Uber using high-frequency soundwaves to automatically verify a ride to improve safety

Now that COVID restrictions are lifting across the country (assuming Omicron doesn’t put a stop to that) Aussies are looking forward to getting out to their favourite bars, restaurants...

Now that COVID restrictions are lifting across the country (assuming Omicron doesn’t put a stop to that) Aussies are looking forward to getting out to their favourite bars, restaurants and sporting events to enjoy the summer season after months of lockdown and thinking towards the holiday break where they celebrate with family and friends.

Uber recently announced the launch of a new pre-ride safety feature to ensure you’re getting into the correct vehicle and giving that extra peace of mind before you start your ride. I’m not sure how often this occurred, but clearly, enough times where Uber decided to spend engineering effort on it.

Typically riders request the ride through the Uber app, the car’s make, model, colour and driver name is shown, along with the vehicle’s registration. When the car arrives, you confirm it’s the right vehicle with a quick check that the license plate matches what’s displayed in your app.

The new wireless verification feature adds an additional layer to the existing PIN code feature that launched over a year ago. However, instead of verbally providing the driver-partner with the PIN code in order to start the trip in the app, this feature automatically transmits a rider’s PIN directly to their driver partner’s mobile device through sound waves to verify the ride.

Uber is rolling out the new feature in Victoria first, which will be followed by an Australian-wide rollout in the following months.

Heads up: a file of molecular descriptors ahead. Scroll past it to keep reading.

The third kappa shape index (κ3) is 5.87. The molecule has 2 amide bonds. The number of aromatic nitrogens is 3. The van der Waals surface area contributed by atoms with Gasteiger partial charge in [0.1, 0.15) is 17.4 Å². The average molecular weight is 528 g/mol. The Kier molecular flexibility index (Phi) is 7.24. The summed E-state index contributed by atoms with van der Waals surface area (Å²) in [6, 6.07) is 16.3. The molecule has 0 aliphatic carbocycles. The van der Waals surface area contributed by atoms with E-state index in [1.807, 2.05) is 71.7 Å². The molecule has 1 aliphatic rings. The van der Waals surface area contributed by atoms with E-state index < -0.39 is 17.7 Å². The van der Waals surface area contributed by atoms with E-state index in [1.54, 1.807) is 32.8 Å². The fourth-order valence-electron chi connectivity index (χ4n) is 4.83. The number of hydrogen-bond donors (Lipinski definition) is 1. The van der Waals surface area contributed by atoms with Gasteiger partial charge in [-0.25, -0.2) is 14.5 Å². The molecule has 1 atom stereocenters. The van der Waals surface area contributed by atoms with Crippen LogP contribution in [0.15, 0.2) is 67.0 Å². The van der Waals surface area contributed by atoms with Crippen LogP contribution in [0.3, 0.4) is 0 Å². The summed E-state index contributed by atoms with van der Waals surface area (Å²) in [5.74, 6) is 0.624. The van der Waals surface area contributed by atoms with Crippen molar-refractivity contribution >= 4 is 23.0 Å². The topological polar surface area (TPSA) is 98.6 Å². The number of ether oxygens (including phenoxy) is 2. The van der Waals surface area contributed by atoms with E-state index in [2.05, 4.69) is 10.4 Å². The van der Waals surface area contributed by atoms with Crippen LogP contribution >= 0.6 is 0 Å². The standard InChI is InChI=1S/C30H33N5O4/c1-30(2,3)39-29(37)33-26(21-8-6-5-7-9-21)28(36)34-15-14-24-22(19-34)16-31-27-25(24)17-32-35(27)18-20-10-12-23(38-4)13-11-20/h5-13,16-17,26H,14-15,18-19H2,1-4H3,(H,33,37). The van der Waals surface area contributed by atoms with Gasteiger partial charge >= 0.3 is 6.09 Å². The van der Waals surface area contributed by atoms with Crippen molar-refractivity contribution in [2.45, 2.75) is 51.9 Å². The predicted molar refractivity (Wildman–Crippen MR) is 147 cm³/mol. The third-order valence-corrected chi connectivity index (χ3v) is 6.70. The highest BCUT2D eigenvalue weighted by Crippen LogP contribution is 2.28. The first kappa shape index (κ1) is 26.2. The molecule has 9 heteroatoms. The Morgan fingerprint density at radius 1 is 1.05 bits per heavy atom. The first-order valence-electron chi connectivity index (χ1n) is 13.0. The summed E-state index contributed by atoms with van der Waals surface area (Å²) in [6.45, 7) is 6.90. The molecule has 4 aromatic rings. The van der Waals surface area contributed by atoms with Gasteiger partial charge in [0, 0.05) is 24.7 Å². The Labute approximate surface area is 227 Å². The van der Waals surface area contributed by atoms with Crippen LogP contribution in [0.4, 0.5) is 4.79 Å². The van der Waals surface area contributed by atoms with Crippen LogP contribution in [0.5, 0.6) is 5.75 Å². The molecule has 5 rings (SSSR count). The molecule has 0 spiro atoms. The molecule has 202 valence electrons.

How it works:

  1. Ensure you’ve opted in to pin verification. Head to settings in your Uber app, down to safety and select ‘Verify your trip’. You can also select to do this between the night time hours of 9pm- 6am if you prefer. 
  2. As your ride approaches and pulls to a stop, stand within two metres of the car and once your driver partner puts their window down, wait for the sound waves to transmit with your driver partner’s device. For this feature to work and the soundwaves to transmit, you need to ensure your phone isn’t plugged into headphones or earjacks, or you’re not on a call. 
  3. Once the wireless pin is verified, hop in the car and get buckled in. To adhere to social distancing, we’re asking riders to sit in the back seat, stick to three riders per Uber X and open the window for ventilation.

Uber continues to build cutting-edge technology and in app safety features designed to support you with a quick tap of a button. For these safety features to be effective, riders need to be in the right car.

Uber is strongly encouraging everyone to verify every ride – check the license plate of the vehicle, and the driver partner’s photo as well as ensuring you’ve opted in to use the wireless verification feature before getting into the vehicle. If your driver-partner doesn’t match the photo or number plate, we encourage riders to report it to Uber right away so we can take action.

While the vast majority (99.9%) of Uber trips end without a safety related report, when an incident does occur we strongly encourage and provide multiple avenues for riders and driver-partners to provide feedback so we can help keep the entire Uber community safe. 

Through feedback channels like the in-app On-Trip Reporting feature, riders are able to easily and discreetly report non-emergency situations where they may feel uncomfortable and our safety team follows up after the trip. 

Categories
GeneralTravel

Creator of techAU, Jason has spent the dozen+ years covering technology in Australia and around the world. Bringing a background in multimedia and passion for technology to the job, Cartwright delivers detailed product reviews, event coverage and industry news on a daily basis. Disclaimer: Tesla Shareholder from 20/01/2021
No Comment

Leave a Reply

Related Posts

techAU